You’ll notice there, if you’re in Luke 4 verses 14 to 16, the scene is set there in the synagogue. The synagogue was the place of weekly Jewish worship and instruction. And we spent some time last time describing the synagogue because really it features so often in the synoptic Gospels. The synagogue is mentioned 9 times in Matthew, 11 times in Mark, 16 times in Luke, and in another 22 times the synagogue is set as the scene in the Book of Acts. This is a very important setting to understand. Jesus, and then later his apostles in the Book of Acts, made use of the synagogues to announce the fulfillment of God’s restoration promises to Israel. The synagogues were–really–they were ready-made venues for this purpose to introduce the Messiah to the Jewish people.
So God, during the time of the exile in Babylon, in the sixth century BC, raised up these synagogues to be centers of Jewish instruction of the Jewish people. They gathered there in foreign lands to retain their Jewish heritage and culture, and they did that by reciting the writings of Moses and the prophets. And God’s design in all of that–they may have been trying to hold on to their culture–their identity–but God’s design was to prepare his people to see their Messiah. All during those 400 years of silence–prophetic silence–between the prophet Malachi all the way to the birth of Christ–those entire 400 years were intended to keep people looking down at their Bibles so that when the Messiah finally arrived, they would look up from the pages of Scripture and see the one about whom they had read and recognize him for who he really is.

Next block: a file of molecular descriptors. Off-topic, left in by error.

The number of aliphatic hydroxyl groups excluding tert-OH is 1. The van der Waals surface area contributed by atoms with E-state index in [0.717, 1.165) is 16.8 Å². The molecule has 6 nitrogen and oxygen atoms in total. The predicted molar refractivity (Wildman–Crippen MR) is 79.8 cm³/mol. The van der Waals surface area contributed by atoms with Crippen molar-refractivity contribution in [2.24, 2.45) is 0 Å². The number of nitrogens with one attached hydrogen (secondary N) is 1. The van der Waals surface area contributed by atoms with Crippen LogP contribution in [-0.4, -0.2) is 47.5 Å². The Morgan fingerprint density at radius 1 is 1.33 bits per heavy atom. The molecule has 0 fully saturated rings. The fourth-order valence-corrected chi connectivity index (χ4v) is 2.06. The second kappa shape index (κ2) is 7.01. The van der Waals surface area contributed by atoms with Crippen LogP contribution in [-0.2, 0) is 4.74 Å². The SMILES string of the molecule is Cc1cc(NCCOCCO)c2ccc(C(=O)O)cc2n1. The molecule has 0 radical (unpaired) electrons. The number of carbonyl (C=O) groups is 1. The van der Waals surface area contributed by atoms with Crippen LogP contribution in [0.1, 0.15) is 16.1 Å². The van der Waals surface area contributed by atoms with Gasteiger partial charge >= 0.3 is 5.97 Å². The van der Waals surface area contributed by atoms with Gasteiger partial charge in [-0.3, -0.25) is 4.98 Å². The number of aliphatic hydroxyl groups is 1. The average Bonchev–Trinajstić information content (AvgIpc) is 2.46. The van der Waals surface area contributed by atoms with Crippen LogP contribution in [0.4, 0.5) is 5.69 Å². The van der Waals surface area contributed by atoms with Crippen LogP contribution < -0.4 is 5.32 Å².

So, did they recognize him? Did they see him for who he really is? They were certainly looking at him. Look at verse 20; it says there at the end that their eyes were fixed on him. The verb used there is atĕnizō, it’s to stare at him–to look intently. These people are on the edges of their seats after Jesus reads that Scripture in their midst. They are extremely curious about him, having heard the reports. You could hear a pin drop in that place. But did they really see him? They were looking at him, sure, practically boring holes into his body with their eyes. But did they actually see what God intended them to see?
When we read Luke 4:22, we have the answer to that question. Jesus had just read from the prophet Isaiah–the text that announced himself as the Messiah–a text that explained his Messianic mission–and then this in verse 22. Look at it there, “And all spoke well of him and marveled at the gracious words that were coming from his mouth. And they said, ‘Is this not Joseph’s son?’”